Figure 1. The Map of study Area (Modified from Google Earth)

The method for developing the marine spatial planning model for floating fish net culture was based on the multi criteria analysis, which combine social assessment and technical spatial analysis. The social assessment consists of Delphi survey to identify the contributing parameters to the marine spatial planning for floating fish net culture model. Meanwhile, the technical spatial analysis consists of development of formula, scoring and weighting based on the result of social assessment and union overlay method. Taken together, these results will finally contribute to the development of marine spatial planning model. A literature review was done prior to the Delphi survey in order to obtain the most reliable opinion consensus on a group of experts on those parameters. The model should be developed based on ecological approach and sustainable marine spatial planning. The steps of developing the marine spatial planning for fish net culture were described in Figure 2.

Figure 2. Flowchart of the study

2.2. Determining Marine Spatial Planning Model

Assessing the relevant contributing parameters to a model is the important part to be completed prior the model development. In this case, a literature review collecting parameters carrying significant impacts on marine spatial planning for floating fish net culture has been carried out. The literature study should consider physical, chemical and biological characteristics of the water as well as technical aspects, infrastructure and environment for the best living environment of a marine species (Affan, 2012).

The Delphi method was used to select the parameters, the rank of parameters in each influence on sustainability marine species life and the rank for weighting and scoring of each parameter. Ten to fifteen marine management and spatial planning experts were participated in this survey as respondent. The method consisted of collecting each expert best opinion for the variables within a questionnaire and interview, coding the knowledge and the expert’s evaluation on the knowledge based system (Rosnelly & Utama, 2012). The survey was performed in three rounds. The first round aimed to identify the relevant parameters to the model. The second round aimed to rank the parameters due to the relevancy to achieve the optimal product. The third round aimed to rank the parameters for weighting and scoring (Figure 3).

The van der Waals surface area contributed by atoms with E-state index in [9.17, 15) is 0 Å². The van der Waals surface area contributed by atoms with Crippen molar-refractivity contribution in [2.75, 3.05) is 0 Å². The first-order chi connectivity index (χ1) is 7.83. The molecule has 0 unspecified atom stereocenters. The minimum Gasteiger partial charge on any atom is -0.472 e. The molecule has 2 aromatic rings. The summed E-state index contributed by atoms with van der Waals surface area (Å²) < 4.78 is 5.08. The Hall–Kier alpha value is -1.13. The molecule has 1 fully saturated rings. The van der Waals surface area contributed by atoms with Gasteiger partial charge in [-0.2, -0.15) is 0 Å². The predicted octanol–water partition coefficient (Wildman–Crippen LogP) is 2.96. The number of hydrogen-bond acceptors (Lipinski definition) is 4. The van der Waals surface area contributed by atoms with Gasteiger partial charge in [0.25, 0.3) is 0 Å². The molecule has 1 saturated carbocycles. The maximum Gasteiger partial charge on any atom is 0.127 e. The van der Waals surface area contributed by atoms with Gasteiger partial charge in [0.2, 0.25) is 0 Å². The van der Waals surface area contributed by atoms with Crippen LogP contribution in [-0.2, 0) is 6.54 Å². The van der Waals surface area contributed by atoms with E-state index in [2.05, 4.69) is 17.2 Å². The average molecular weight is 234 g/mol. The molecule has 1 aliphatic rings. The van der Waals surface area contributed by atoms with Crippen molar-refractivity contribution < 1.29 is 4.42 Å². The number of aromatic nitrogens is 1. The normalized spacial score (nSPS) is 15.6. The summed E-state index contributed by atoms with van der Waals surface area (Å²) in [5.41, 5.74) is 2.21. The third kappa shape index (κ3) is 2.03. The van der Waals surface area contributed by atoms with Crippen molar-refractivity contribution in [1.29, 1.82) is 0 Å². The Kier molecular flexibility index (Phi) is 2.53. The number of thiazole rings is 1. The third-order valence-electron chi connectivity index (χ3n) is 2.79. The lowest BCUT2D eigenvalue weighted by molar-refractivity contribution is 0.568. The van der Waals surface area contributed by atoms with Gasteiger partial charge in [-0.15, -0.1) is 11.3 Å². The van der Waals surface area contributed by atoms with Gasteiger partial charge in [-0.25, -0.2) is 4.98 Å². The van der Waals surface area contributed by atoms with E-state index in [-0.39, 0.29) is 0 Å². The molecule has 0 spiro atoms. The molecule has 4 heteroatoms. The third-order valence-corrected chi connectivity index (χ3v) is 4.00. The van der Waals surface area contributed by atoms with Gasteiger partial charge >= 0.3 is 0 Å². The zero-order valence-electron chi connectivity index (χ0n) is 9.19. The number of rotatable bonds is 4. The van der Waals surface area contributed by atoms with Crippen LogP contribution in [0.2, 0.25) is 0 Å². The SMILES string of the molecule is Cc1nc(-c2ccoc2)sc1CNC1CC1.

Figure 3.The Delphi Survey Steps

The weighting and scoring were carried out using Sutrisno (2006) concept that ranks the parameters into three requirement classes. (a) Minimum requirement parameters: The parameters should be existed to establish perpetuity life of the object (marine species) of marine culture. The absence of these parameters may result in the failure of the marine culture activities. (b) Optimal pre-requirement of marine culture objects: These parameters are the secondary requirement to have an optimum life of the marine culture objects. Some of water qualities parameters may be included in this requirement. (c) Ideal/ supporting requirement of marine culture objects: These parameters need to be existed for the better product of the marine culture. Some water quality parameters such as phosphate and pH, security, distance marketing may become part of these aspects. The result of this step is the potential matrix for the marine spatial planning focusing on floating fish net culture.

The result of the delphi analysis resulted in the eleven critical parameters to the spatial model of the floating fish net culture, i.e: Protection, Pollutant, Primary Productivity, Bathymetry, Sea Temperature, Salinity, Visibility, Seabed material, Dissolved oxygen, pH, and Phosphate. Nothing like land area, the criteria of assessing the suitability of the coastal waters for marine culture are dependable to management instead of substrate. Therefore, the rank of the parameters within a matrix should follow the management approach classifying the parameters into minimum, optimum and supporting requirements and can be expressed as:


Whereas marine spatial planning for floating fish net culture () should be dependent on;

a. s = supporting environment condition for marine culture, consist of i – n parameters such as; relatively calm waters area and pollutant free area. (a) Relatively calm waters: Marine culture needs a closed or semi closed coastal area, a safety coastal area from the storm, wave, current and any natural destruction. The absence of this aspect may result in the destruction of the marine culture infrastructure. (b) Pollutant free area: The marine culture area should be free of polluted matters. The presence of this aspect may decrease the quantity and quality even the extinction of the object of marine culture. The pollutant data can be assessed from pollutant data (secondary data form other research), remote sensing analysis that indicates extreme sedimentation, oil spill and eutrophication or through the distance from the residential, river mouth, port, fabrics or others nearby.